The Real Truth About Graduate School [Interview]
An honest answer to the most common question about starting graduate school.
Dana Gressick had four rock-solid reasons why the time was not right to start graduate school.
She was adjusting to married life. She was settling into a new house. She had just been promoted at work and had more responsibility. Plus, she and her husband, Pete, were expecting their first child.
At the same time, she saw opportunities emerging for advancement with her employer, a national property preservation and inspection company in Tampa.
"I'm very goal oriented," she says. "I wanted to go through those doors that were opening up, and I needed the advanced degree," she says. "I figured that if I didn't start my MBA degree now, I might never do it."
So Dana plunged in.
Little did she know that life would become even more hectic as she worked her way through the program.
She and Pete welcomed their first daughter, Braelyn, into their family followed by a second daughter, Kendall 21 months later.
"There were times when I would have a conference call with Braelyn screaming in the background or climbing onto my lap to appear in a video chat with fellow students," she says with a laugh.
Yet, with strong family support, Dana persevered.
Taking a combination of on-ground and online classes, she completed the MBA program in three years and will walk across the commencement stage this spring.
Jennifer Sessa has been working in university admissions for more than 10 years. Currently, she is senior associate director of graduate admissions at Saint Leo where she advises prospective students investigating the university's on-ground and online graduate degree programs.
According to Sessa, the most frequently asked question she hears is, "When is the right time to go back to school?"
And while some prospective students may not be thrilled with her answer, she says it's an honest reply.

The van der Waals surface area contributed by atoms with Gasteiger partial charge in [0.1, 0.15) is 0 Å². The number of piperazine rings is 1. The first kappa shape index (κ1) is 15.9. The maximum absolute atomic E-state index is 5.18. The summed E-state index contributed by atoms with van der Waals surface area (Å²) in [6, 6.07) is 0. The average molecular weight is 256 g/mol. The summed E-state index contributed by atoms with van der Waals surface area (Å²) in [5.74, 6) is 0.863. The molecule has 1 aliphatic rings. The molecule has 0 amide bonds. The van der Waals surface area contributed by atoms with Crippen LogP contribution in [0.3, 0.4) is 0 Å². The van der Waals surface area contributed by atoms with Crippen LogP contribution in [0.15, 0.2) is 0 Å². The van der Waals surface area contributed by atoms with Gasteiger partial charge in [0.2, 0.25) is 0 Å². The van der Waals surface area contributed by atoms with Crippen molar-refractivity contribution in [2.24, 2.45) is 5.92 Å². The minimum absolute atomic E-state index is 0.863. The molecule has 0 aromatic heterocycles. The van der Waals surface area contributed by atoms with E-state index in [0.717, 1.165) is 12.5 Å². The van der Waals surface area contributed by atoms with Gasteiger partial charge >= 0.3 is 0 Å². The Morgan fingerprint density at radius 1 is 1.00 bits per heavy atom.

She candidly tells students that there is no right or ideal time to start a graduate program.
"For busy working adults with families, there will always be a great excuse not to do it," says Sessa. "There's a newborn in the house. There are young children who need attention. Finances are tight. You just started a new job. An elderly parent needs care."
Life will always be able to get in the way, she says.
Sessa speaks from both professional and personal experience. When she started an online MBA program with Saint Leo, she was working long hours and traveling extensively. The only time she had to herself was on Saturdays, so that became the day she devoted to homework.
"If you keep waiting for the perfect time, you'll never start," she says. "You just have to accept the fact that life will interfere, make the commitment and adapt as you move forward."
Here are Sessa's answers to a few other common questions about starting graduate school.
Sessa: If you're looking to advance in your current career, move up to the next level or earn more money, a graduate degree may help. Also, if you'd like to change career fields and you already have a bachelor's degree, a graduate degree is a great option.